When I say “Super Hero,” who or what comes to mind? Do you think of Superman, Iron Man, or Wonder Woman? Maybe you think of the Black Panther, Captain America, or Thor. Well, I know some real-life heroes and they aren’t humans – they’re animals! Animals with four paws and wagging tails who love to pull sleds. They’re Siberian Huskies – the great sled dogs of Alaska and other snowy countries. They are very brave and powerful. They can survive in freezing temperatures and blowing blizzards. They can run for hours pulling heavy sleds and battle fierce animals like grizzly bears and wolves. They are very smart, strong, and loyal.
And an amazing pack of Huskies saved a town in Alaska many years ago!
The year was 1925 and it was January in Nome, Alaska. People huddled inside their homes as the wind howled outside and Alaska froze. Families gathered around stoves and fireplaces to keep warm. They wrapped themselves in furs and watched as their cold breath swirled in the polar night air. Little did they know that a disease named Diphtheria was silently spreading across Alaska.
But one person did know and his name was Dr. Curtis Welch, the local doctor in Nome. He had treated a few children for colds, which later turned out to be Diphtheria, a dangerous and contagious disease. This was the worst time for a Diphtheria outbreak. Alaska was isolated and frozen. The shipping ports had closed two months prior, in November, and wouldn’t open until the following July. Plus, the doctor’s supply of antitoxin, or medicine, to treat Diphtheria had expired. What could he do?
He immediately contacted the mayor of Nome and started a quarantine in hopes of stopping the spread of the disease. But with everyone huddled together inside, the disease started to spread. The doctor sent urgent telegrams to Public Health in Washington, D.C., pleading for an emergency delivery of medicine. In these small Alaskan towns, the people had never been exposed to many diseases, including Diphtheria, so they had no natural immunity, or protection, against it. Everyone in the town could be lost.
An emergency meeting was held. A plan was discussed to deliver the medicine by plane. However, the conditions were too brutal for most planes to fly without freezing and the few planes that could make the flight had been dismantled, or taken apart, for the winter. They then thought about trains. It was a good plan, but with one hitch: the train could only go so far before the tracks were covered, frozen, and unusable. They then considered a dogsled team. It would be a round trip of over 600 miles and take 30 days in weather of -50 F or -46 C. Winds in Alaska were whipping at 25 mph and snowbanks were 10 ft or 3 m tall. The problem with this plan was that the medicine would only last for 6 days in this brutal weather.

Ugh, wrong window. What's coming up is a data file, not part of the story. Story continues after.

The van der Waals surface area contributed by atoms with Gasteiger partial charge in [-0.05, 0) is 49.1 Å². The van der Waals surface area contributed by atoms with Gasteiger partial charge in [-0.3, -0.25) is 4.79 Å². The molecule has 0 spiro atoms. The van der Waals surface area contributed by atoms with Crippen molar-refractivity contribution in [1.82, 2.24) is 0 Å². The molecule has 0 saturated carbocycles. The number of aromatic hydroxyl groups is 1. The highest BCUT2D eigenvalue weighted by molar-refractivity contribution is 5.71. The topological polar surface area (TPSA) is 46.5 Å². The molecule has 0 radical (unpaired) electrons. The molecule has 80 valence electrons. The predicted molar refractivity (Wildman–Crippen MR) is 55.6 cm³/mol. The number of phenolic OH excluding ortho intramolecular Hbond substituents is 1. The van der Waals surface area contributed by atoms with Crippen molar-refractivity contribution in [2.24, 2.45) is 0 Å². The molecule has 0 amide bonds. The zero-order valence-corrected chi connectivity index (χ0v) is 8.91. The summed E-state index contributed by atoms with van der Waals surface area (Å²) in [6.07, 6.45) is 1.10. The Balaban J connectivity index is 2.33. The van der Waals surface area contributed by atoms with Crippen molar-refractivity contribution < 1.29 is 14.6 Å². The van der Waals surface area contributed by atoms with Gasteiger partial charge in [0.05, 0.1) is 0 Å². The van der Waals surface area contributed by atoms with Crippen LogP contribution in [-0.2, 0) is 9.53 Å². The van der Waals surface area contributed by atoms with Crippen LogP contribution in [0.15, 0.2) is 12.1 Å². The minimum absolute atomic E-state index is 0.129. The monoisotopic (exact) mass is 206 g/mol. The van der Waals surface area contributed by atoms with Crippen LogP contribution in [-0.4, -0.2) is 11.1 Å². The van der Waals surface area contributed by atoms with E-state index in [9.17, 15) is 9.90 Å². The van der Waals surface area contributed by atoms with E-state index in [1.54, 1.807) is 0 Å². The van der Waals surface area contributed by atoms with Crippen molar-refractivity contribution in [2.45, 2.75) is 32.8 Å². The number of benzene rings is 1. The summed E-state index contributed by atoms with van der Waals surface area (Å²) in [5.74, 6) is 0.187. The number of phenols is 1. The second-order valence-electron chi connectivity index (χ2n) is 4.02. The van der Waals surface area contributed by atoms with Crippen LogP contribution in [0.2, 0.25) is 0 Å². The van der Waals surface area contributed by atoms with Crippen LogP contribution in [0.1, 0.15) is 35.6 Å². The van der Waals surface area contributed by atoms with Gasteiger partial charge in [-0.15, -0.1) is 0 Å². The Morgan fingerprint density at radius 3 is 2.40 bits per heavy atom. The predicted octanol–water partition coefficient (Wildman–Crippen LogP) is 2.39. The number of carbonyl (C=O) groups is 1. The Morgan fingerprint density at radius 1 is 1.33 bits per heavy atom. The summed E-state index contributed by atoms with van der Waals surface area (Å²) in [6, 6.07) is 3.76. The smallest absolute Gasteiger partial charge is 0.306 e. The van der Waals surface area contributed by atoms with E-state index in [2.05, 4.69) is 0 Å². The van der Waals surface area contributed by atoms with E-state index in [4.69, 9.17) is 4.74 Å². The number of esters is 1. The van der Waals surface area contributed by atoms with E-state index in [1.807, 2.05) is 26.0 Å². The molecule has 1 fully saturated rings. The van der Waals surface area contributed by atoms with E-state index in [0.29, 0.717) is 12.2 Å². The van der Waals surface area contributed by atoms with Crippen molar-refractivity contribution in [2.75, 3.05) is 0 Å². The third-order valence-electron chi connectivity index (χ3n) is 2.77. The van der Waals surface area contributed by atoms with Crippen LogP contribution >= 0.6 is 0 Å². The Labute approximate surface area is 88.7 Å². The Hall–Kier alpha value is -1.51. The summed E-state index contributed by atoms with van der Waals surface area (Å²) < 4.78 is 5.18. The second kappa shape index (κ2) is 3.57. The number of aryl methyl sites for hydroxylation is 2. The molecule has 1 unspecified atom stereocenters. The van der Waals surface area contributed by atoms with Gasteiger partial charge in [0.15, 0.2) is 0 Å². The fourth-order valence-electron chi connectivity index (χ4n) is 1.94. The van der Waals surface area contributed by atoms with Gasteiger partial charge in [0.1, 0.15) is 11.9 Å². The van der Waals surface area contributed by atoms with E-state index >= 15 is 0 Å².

So, the doctor and his team decided on a combined approach – train and multiple dog sled teams. By this time, 300,000 units of medicine had been found at a hospital in Anchorage, Alaska. The medicine was packed in quilts, wrapped in padding, and stuffed into a metal cannister weighting 20 pounds. The cannister was then put on a train for a short trip before being transferred to dog sled teams for the main trek, which started on January 27, 1925, at 9:00 p.m. The Great Race of Mercy was on!
The first dog sled driver, or musher, was “Wild Bill” Shannon, with his lead dog Blackie, and a team of 10 Huskies. The dogs yipped, barked, and jumped in excitement as they were hitched into their harnesses. They could sense the urgency in the air and were anxious to get started. The night was fiercely cold but their thick coats helped keep them warm. “Wild Bill” snapped the reins, yelled “mush” to the dogs, and they were off! The team raced over snowy trails and frozen rivers. On and on they raced through the frigid night, their breath appearing like steam from a racing locomotive. They arrived at the next stop at 3:00 the next morning, exhausted. “Wild Bill” was suffering from hypothermia (extreme cold) and his face was black from frostbite. The medicine was then placed by the fire to warm while “Wild Bill” and the dogs rested for four hours. They awoke and started the next leg of the trip, leaving 3 exhausted dogs behind.
“Wild Bill,” Blackie, and the team arrived in Minto at 11:00 a.m. the following morning and passed the medicine off to the next team led by musher Edgar Kalland. The team raced off through the forest in frigid temperatures, causing Edgar’s hands to freeze to the wooden handlebars of the sled. At a rest stop, a man had to pour boiling water on Edgar’s hands to release them from the sled.